• System.out.println("Is String.valueOf(result) equal to df.format(result): " + String.valueOf(result).equals(df.format(result))); However, my IntelliJ IDEA "cannot resolve method 'getClass()'" when applied to result directly (the second line of the code). Could you tell me please why that's so? Dec 21, 2022 at 13:14

If you want the name, use Martin's method. If you want to know whether it's an instance of a certain class:

boolean b = a instanceof String

  • 44
    aren't you Martin as well? :) Jun 8, 2018 at 17:00
  • 5
    The other Martin ... LOL ;)
    – chankruze
    Dec 18, 2019 at 3:00
  • 1
    Thic code Double a = 1d; boolean b = a instanceof String; will cause error error: incompatible types: Double cannot be converted to String
    – Alex78191
    Feb 20, 2020 at 18:48

I learned from the Search Engine(My English is very bad , So code...) How to get variable's type? Up's :

String str = "test";
String type = str.getClass().getName();
value: type = java.lang.String

this method :


now example:

Object o = 1;

Use operator overloading feature of java

class Test {

    void printType(String x) {

    void printType(int x) {     

    // same goes on with boolean,double,float,object ...

  • 13
    Java does not have the concept of operator overloading, this is method overloading
    – nicoschl
    Nov 1, 2016 at 20:18

I agree with what Joachim Sauer said, not possible to know (the variable type! not value type!) unless your variable is a class attribute (and you would have to retrieve class fields, get the right field by name...)

Actually for me it's totally impossible that any a.xxx().yyy() method give you the right answer since the answer would be different on the exact same object, according to the context in which you call this method...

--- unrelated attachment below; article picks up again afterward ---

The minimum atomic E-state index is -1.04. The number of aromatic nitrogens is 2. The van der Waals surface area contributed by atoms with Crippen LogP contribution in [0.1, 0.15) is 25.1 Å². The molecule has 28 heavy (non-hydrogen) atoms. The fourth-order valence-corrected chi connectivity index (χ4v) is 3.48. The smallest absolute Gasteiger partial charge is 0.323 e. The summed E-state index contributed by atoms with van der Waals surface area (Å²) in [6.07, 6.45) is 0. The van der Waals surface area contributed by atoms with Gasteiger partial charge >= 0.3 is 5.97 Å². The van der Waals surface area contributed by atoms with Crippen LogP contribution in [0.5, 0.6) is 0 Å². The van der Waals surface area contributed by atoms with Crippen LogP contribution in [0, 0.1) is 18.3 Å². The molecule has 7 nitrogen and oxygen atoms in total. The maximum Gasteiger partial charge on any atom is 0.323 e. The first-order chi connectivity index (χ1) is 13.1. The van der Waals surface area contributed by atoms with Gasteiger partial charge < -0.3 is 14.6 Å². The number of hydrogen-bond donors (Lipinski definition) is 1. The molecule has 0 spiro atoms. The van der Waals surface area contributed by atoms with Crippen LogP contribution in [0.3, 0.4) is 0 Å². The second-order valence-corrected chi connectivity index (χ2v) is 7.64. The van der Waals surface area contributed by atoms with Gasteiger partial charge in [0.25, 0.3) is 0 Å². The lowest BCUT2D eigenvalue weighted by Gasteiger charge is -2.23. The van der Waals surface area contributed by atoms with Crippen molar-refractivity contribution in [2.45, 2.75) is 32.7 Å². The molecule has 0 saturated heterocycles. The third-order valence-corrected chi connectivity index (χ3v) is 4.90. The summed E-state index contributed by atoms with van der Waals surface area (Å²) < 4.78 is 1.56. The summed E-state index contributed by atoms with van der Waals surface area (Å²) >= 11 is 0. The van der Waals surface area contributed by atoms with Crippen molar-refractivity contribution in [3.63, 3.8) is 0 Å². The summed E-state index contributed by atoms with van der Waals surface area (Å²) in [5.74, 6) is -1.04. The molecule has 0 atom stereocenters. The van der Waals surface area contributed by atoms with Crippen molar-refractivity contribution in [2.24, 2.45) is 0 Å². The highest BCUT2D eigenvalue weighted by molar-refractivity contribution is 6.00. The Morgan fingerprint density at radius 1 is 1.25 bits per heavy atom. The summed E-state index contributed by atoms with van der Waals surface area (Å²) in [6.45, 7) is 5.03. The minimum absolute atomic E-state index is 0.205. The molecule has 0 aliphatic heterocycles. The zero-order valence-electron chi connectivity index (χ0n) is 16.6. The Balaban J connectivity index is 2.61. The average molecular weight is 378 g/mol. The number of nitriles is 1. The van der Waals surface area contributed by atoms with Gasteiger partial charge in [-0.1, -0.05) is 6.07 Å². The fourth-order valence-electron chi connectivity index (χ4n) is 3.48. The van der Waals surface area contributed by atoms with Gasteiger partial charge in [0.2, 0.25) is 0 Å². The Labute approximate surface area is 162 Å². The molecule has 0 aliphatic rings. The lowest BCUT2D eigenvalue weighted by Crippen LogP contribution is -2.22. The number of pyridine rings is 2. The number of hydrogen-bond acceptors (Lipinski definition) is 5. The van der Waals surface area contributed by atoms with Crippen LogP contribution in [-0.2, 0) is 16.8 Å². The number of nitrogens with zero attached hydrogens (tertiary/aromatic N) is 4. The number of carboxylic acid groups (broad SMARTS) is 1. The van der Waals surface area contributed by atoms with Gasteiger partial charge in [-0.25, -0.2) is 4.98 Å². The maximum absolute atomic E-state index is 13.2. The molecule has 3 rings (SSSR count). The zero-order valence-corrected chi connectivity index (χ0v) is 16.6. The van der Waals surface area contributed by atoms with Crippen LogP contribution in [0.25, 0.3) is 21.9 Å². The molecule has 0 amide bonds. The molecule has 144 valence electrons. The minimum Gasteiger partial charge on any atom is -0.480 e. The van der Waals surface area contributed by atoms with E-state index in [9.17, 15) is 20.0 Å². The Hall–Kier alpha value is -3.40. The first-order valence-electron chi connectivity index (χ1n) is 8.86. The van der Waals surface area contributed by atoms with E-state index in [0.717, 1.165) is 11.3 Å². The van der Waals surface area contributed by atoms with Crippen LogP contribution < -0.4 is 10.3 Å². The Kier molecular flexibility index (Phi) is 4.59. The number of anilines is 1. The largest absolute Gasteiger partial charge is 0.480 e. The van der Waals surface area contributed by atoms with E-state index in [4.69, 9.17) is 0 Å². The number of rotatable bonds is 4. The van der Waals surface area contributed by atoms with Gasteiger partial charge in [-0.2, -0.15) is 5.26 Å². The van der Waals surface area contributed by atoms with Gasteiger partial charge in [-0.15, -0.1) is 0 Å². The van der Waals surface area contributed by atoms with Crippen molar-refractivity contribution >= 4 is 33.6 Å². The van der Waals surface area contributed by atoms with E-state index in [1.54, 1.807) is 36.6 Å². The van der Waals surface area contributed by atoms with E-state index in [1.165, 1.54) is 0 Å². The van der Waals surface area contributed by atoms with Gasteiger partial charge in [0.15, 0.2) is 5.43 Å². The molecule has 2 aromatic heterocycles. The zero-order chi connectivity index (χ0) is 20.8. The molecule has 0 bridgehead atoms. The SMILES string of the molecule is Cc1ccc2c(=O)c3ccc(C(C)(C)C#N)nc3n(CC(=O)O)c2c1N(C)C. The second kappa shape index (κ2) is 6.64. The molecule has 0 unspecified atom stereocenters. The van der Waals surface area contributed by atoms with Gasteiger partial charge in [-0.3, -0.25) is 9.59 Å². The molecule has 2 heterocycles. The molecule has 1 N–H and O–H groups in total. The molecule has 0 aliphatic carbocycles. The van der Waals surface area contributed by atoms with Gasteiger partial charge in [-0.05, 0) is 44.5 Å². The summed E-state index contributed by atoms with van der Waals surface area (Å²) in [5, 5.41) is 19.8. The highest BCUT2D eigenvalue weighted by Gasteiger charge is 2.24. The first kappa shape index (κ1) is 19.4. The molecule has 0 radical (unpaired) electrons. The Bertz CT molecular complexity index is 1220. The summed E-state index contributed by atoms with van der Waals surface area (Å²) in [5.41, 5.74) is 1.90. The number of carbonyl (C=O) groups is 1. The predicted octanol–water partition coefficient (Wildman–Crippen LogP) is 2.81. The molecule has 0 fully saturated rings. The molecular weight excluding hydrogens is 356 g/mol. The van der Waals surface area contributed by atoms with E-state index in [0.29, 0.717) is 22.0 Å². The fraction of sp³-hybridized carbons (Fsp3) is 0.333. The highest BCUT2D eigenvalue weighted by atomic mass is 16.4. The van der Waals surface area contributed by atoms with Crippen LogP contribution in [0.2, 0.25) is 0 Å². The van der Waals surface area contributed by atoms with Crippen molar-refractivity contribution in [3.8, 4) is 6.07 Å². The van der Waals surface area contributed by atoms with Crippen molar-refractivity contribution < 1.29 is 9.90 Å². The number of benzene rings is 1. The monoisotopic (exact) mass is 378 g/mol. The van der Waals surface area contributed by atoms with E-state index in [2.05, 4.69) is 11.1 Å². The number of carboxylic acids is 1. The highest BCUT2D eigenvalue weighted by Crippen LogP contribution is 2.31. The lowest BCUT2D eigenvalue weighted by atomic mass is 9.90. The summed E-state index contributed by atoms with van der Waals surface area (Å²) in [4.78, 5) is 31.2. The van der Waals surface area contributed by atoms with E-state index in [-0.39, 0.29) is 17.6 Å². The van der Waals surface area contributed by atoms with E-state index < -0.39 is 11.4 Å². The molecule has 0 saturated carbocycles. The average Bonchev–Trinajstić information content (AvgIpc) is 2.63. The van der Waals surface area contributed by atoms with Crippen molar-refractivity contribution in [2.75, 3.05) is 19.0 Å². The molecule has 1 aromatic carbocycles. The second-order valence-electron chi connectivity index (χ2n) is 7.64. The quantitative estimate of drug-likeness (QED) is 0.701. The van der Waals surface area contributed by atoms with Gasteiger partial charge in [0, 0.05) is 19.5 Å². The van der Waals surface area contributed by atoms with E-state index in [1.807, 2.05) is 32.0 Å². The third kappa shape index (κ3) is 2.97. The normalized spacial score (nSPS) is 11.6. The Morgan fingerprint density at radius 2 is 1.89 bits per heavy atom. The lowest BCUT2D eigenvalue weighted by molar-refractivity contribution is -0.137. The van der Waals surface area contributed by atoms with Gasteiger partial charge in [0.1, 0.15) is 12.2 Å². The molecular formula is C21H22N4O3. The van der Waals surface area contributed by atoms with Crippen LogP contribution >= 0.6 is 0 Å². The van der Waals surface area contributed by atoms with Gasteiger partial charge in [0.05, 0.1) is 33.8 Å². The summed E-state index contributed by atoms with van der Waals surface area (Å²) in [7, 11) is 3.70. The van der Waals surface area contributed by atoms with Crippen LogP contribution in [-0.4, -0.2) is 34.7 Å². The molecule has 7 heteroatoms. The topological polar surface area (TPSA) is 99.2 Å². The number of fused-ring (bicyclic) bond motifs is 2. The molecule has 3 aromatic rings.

As teehoo said, if you know at compile a defined list of types to test you can use instanceof but you will also get subclasses returning true...

One possible solution would also be to inspire yourself from the implementation of java.lang.reflect.Field and create your own Field class, and then declare all your local variables as this custom Field implementation... but you'd better find another solution, i really wonder why you need the variable type, and not just the value type?

  • For "but you will also get subclasses returning true...", I think you meant "but you will also get parent classes returning true...", right?
    – skomisa
    Mar 25, 2018 at 6:33

I think we have multiple solutions here:

  • instance of could be a solution.

Why? In Java every class is inherited from the Object class itself. So if you have a variable and you would like to know its type. You can use

  • System.out.println(((Object)f).getClass().getName());


  • Integer.class.isInstance(1985); // gives true


  • isPrimitive()

    public static void main(String[] args) {
     ClassDemo classOne = new ClassDemo();
     Class classOneClass = classOne();
     int i = 5;
     Class iClass = int.class;
     // checking for primitive type
     boolean retval1 = classOneClass.isPrimitive();
     System.out.println("classOneClass is primitive type? = " + retval1);
     // checking for primitive type?
     boolean retval2 = iClass.isPrimitive();
     System.out.println("iClass is primitive type? = " + retval2);

This going to give us:

  1. FALSE
  2. TRUE

Find out more here: How to determine the primitive type of a primitive variable?